In this extract from his book, Quit Smoking Today, Paul McKenna describes what drives people to suddenly stop - the Threshold.
Paul McKenna's Quit Smoking Today
When I first began helping people to quit smoking, I was particularly interested in why it was that some people were continually trying to quit (and failing), while others didn't even seem to think about it at all - one day they just quit completely and never smoked again.
What was the difference that made the difference? It turned out that they had all experienced a series of moments of emotional intensity in a very short space of time.
After all, most smokers think "I really ought to giuve up" from time to time. Often, it's just a thought without much emotional intensity behind it. Even when there is some emotional intensity, say in the wake of hearing about someone diagnosed with cancer or a sudden pain in the chest, it usually reamins as an islolated incident and it can be months or even years until the next significant emotional event.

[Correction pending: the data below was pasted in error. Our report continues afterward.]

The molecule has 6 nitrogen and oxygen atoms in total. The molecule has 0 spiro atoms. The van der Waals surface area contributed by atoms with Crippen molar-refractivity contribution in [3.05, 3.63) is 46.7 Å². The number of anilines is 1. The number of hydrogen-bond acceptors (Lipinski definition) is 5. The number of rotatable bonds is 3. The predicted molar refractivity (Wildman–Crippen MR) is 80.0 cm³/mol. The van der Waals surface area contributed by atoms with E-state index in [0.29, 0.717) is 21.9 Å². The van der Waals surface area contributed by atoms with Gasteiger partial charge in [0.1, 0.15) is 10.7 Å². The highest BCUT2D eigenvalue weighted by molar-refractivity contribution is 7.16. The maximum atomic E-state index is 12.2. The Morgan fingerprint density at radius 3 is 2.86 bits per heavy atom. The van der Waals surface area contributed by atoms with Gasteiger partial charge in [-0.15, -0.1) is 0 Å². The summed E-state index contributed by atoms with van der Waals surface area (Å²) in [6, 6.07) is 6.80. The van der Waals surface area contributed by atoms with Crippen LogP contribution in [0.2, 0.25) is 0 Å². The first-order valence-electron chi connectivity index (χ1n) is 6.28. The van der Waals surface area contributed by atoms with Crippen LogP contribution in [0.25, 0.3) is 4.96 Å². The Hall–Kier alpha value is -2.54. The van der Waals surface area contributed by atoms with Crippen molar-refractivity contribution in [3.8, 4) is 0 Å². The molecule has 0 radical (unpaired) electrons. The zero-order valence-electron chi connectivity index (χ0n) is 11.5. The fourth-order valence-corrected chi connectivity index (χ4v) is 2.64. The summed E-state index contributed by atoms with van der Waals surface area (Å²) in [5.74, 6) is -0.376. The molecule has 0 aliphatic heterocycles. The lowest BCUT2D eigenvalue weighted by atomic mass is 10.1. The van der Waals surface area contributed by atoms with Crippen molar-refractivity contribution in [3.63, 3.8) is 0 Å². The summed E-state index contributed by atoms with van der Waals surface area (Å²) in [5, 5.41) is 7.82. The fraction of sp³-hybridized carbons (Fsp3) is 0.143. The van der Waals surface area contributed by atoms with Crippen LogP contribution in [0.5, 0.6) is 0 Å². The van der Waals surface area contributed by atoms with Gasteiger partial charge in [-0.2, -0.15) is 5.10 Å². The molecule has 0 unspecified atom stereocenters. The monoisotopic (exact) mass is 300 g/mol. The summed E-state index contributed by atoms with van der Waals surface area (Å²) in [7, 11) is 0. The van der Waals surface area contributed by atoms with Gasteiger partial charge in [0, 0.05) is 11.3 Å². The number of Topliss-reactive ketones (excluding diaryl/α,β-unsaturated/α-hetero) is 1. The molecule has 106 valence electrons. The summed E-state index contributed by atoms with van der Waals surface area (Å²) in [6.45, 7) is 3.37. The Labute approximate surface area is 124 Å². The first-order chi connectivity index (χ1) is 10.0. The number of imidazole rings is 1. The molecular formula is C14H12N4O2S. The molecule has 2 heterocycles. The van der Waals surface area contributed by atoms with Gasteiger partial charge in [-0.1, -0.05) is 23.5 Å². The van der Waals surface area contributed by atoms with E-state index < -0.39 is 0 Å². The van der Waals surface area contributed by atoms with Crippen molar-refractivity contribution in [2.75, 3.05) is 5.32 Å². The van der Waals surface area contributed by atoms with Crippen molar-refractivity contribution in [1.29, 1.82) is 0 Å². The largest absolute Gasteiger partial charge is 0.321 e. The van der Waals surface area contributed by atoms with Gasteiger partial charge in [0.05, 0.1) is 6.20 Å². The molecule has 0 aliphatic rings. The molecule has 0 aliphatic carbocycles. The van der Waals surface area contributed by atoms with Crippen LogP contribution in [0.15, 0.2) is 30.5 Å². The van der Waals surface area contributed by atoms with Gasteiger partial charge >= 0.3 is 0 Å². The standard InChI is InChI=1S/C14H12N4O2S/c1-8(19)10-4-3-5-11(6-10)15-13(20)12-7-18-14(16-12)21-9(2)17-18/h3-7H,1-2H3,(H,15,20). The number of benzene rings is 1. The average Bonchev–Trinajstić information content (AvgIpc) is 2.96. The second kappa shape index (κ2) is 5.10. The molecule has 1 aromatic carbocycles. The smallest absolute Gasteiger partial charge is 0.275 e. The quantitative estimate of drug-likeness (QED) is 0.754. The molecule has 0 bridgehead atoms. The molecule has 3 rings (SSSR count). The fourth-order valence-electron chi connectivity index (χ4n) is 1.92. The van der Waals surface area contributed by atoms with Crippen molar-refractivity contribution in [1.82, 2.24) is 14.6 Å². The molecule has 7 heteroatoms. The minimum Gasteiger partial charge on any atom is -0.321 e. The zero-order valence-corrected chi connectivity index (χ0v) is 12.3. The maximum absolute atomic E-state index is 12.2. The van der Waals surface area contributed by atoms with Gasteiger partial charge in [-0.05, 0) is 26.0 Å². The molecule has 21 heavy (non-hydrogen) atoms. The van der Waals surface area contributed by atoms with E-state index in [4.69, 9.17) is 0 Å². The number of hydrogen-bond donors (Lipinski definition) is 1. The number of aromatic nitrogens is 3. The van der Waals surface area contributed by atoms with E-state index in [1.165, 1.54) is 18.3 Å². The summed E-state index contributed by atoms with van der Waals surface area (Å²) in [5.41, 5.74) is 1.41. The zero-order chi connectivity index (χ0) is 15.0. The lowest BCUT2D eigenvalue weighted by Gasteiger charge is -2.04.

Here is the key:
If several negatively emotionally charged smoking-related incidents happen in quick succession, the brain goes through an experience of overwhelm and your biological survival mechanism kicks in.
It works something like this: you get a chest pain, a close friend is diagnosed with cancer, several of your friends quite and you feel the social pressure, your partner quits, you find yourself short of breath or you went on a smoking binge and wake up with your mouth tasting like an ashtray.
If these incidents had happened in isolation with plenty of recovery time in between, they would not necessarily be enough to get somebody to quit. But when all these things happen around the same time, the critical mass of emotional negativity towards smoking pushes your brain through a threshold. Your brain starts to worry, a massive negative mechanism kicks in and your say to yourself, "Never again!" A strong negative association begins to build up towards smoking and it tips them over the edge, like the last straw that breaks the camel's back.
The wonderful think is that you don't have to wait until you are actually experiencing serious health problems in the future in order to change... You can create an artificial threshold experience that will be every bit as effective as the ones that can happen simultaneously.
To find out more about our trainings with Paul McKenna and with his mentor Dr Richard Bandler, click here now.